The Google Security Team has announced a timeline for when Chrome will begin blocking mixed content by default in order to ensure that HTTPS browsing is more secure. Mixed content refers to HTTPS pages that load resources, such as images, videos, stylesheets, and scripts, over HTTP.
The gradual rollout will begin with Chrome 79, which is scheduled for release in December 2019. The browser already blocks mixed scripts and iframes, but this release will add a new setting (that can be toggled on or off) for users to unblock it on a per-site basis.
The next phase of the rollout will progress with Chrome 80, due in January 2020, where mixed audio and video resources will get auto-upgraded to HTTPS. If they fail to load over HTTPS, Chrome will automatically block them. Mixed images will still load but Chrome will display a “Not Secure” warning in the omnibox next to the URL.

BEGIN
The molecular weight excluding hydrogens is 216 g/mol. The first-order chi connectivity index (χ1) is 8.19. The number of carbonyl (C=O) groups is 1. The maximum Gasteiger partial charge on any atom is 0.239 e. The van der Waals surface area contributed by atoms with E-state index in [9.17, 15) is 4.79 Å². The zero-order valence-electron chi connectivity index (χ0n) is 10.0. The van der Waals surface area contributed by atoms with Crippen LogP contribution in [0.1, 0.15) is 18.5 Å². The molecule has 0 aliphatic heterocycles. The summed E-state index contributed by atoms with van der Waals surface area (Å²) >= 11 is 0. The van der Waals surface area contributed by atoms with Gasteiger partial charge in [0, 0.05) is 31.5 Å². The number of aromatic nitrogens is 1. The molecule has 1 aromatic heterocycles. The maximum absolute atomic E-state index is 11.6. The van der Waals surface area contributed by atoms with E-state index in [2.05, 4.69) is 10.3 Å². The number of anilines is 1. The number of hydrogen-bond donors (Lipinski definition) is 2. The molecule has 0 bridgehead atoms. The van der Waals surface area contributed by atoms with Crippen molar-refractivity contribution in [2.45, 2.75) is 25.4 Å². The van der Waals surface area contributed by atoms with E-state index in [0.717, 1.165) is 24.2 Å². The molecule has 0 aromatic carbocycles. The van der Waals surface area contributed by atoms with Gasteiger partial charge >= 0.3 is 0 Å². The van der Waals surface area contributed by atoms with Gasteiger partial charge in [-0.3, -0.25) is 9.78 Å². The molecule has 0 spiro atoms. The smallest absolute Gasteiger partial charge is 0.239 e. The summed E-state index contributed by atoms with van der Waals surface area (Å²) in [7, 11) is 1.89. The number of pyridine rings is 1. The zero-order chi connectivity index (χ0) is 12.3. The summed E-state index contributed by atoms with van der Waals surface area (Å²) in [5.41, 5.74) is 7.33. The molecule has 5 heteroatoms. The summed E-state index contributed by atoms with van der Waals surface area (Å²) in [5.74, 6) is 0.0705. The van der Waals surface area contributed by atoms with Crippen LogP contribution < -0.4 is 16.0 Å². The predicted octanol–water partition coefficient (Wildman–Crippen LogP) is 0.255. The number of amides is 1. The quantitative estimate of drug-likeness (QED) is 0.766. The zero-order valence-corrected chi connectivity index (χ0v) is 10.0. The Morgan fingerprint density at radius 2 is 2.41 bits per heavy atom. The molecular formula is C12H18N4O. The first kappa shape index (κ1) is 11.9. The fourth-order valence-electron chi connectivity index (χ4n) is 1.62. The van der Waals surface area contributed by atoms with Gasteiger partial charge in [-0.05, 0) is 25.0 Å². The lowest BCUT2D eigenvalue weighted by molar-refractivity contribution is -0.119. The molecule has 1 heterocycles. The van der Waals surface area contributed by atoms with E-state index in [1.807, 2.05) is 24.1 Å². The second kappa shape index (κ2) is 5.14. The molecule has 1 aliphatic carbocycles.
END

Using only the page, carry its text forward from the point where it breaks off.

The last phase of the rollout is planned for February 2020. Along with the release of Chrome 81, mixed content images will bet auto-upgraded to HTTPS and Chrome will block them if they fail to load.
The Google Security Team reports that Chrome users now spend more than 90% of their browsing time on HTTPS on both desktop and mobile. The plan to begin blocking mixed content is targeted at addressing insecure holes in SSL implementations of sites that have already made the switch to HTTPS.